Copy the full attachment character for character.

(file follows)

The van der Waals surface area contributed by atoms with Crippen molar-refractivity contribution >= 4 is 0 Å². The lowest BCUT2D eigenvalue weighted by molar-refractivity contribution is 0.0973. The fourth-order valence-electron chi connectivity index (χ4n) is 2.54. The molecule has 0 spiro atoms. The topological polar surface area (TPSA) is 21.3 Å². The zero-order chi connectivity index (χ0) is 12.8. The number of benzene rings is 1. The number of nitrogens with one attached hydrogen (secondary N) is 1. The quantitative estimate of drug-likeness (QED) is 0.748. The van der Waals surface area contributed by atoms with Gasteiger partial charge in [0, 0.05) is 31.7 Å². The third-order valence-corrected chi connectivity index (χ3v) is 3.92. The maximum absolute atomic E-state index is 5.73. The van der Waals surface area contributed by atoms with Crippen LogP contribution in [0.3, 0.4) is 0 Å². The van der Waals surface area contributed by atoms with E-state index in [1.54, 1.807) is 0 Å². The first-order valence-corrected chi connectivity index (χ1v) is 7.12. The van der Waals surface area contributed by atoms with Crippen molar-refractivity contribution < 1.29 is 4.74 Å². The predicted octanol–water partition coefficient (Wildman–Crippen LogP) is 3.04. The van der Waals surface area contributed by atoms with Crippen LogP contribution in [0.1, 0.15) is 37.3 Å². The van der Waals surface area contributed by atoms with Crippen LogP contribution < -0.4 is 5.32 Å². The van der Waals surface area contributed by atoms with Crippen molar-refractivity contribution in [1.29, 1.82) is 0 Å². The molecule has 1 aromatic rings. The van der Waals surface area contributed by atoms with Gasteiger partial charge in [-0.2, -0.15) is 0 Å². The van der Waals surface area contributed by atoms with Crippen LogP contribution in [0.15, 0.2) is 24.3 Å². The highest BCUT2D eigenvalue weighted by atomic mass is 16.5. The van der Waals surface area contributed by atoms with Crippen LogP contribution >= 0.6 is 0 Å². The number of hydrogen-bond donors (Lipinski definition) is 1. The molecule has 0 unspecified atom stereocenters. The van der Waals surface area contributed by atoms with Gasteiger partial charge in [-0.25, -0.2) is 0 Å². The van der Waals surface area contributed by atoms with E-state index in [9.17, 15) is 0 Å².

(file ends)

The van der Waals surface area contributed by atoms with Crippen molar-refractivity contribution >= 4 is 0 Å². The lowest BCUT2D eigenvalue weighted by molar-refractivity contribution is 0.0973. The fourth-order valence-electron chi connectivity index (χ4n) is 2.54. The molecule has 0 spiro atoms. The topological polar surface area (TPSA) is 21.3 Å². The zero-order chi connectivity index (χ0) is 12.8. The number of benzene rings is 1. The number of nitrogens with one attached hydrogen (secondary N) is 1. The quantitative estimate of drug-likeness (QED) is 0.748. The van der Waals surface area contributed by atoms with Gasteiger partial charge in [0, 0.05) is 31.7 Å². The third-order valence-corrected chi connectivity index (χ3v) is 3.92. The maximum absolute atomic E-state index is 5.73. The van der Waals surface area contributed by atoms with Crippen LogP contribution in [0.3, 0.4) is 0 Å². The van der Waals surface area contributed by atoms with E-state index in [1.54, 1.807) is 0 Å². The first-order valence-corrected chi connectivity index (χ1v) is 7.12. The van der Waals surface area contributed by atoms with Crippen molar-refractivity contribution < 1.29 is 4.74 Å². The predicted octanol–water partition coefficient (Wildman–Crippen LogP) is 3.04. The van der Waals surface area contributed by atoms with Crippen LogP contribution in [0.1, 0.15) is 37.3 Å². The van der Waals surface area contributed by atoms with Crippen LogP contribution < -0.4 is 5.32 Å². The van der Waals surface area contributed by atoms with Crippen molar-refractivity contribution in [1.29, 1.82) is 0 Å². The molecule has 1 aromatic rings. The van der Waals surface area contributed by atoms with Gasteiger partial charge in [-0.2, -0.15) is 0 Å². The van der Waals surface area contributed by atoms with Crippen LogP contribution in [0.15, 0.2) is 24.3 Å². The highest BCUT2D eigenvalue weighted by atomic mass is 16.5. The van der Waals surface area contributed by atoms with Crippen LogP contribution >= 0.6 is 0 Å². The number of hydrogen-bond donors (Lipinski definition) is 1. The molecule has 0 unspecified atom stereocenters. The van der Waals surface area contributed by atoms with Gasteiger partial charge in [-0.25, -0.2) is 0 Å². The van der Waals surface area contributed by atoms with E-state index in [9.17, 15) is 0 Å².